There are also books of ‘Wisdom’ such as some of the Psalms (which are songs), Proverbs, Ecclesiastes, Song of Solomon, and Job. Much of those are attributed to the Kings David and Solomon, who was David’s son. Finally, still in the Old Testament, there are sixteen books named for the prophets. Much of their work was warning the people regarding their worshipping other gods (playing the harlot) and turning them back to the Law and the one true God.
In the N.T, besides the aforementioned historical book of Acts (it is historical because it details the growth and spread of the church as well as the ensuing persecution), there are the four Gospels, which portray the life of Christ, the promised Messiah. Then, there are the letters or epistles. They were written by some of the original apostles (Peter, James, Jude, and John), plus Paul and Luke, all under the inspiration of the Holy Spirit.
Taking all of that into consideration, within the totality of all of those writings, and aside from prophetic utterances, they contain many other nuanced writings, such as, especially for our study, the parables and those considered apocalyptic – which would include Jesus’ Olivet Discourse and, of course, Daniel and the Apocalypse itself – Revelation.
So, in opting for a strictly literal or even an allegorical translation, or in any way neglecting to take into consideration the different genres and nuances of Scripture – when interpreting Revelation or any of the apocalyptic passages – that has led to an overall loss of context. One must also keep in mind that Revelation is steeped in Old Testament verbiage. It would, therefore, behoove the student of eschatology to learn the context of the Old Covenant as well as the New, and interpret Revelation accordingly.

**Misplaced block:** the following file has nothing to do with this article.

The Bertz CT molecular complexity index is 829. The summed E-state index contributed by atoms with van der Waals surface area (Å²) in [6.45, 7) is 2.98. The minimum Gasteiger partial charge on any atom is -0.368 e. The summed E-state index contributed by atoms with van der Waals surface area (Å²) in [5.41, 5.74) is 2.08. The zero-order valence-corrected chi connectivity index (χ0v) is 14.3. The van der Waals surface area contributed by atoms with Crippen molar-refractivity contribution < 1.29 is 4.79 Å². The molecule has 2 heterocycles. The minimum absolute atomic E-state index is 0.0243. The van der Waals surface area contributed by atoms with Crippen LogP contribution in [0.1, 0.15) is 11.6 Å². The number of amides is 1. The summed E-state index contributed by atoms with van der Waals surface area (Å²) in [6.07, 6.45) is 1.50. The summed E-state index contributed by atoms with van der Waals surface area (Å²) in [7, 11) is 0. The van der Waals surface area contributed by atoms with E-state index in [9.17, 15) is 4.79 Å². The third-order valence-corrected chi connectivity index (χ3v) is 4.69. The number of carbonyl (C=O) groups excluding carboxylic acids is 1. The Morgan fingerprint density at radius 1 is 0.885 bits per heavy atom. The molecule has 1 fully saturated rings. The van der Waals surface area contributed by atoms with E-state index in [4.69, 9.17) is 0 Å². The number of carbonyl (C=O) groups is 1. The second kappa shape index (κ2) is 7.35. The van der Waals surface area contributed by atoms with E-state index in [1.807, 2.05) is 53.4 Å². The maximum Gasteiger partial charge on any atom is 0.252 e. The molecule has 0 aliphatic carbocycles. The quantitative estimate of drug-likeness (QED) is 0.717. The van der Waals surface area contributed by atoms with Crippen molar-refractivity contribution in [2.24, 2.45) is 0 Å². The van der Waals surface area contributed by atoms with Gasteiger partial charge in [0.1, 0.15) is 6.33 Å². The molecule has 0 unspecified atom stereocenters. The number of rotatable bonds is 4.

The issues mentioned above are categorized as those things internal to the Bible. When we come to things external, we come to the things of man – and oh how we have messed things up. There are a few very significant events that have occurred throughout history (the past 2000 years) that play a part in the misunderstanding of that mysterious book.
We alluded to one in earlier posts when we named the King James Version of the Bible as the perpetrator of one of those significant events. Summarizing it, the KJV mistranslated the Greek word αἰών as “world” instead of “age” in Matthew 13:39,40,49; and 24:3. Those mistranslations have led many to come away from their reading of that Gospel (and parallels), especially the Olivet Discourse, with the idea that Jesus was talking about the literal end of the world rather than the end of the then present age.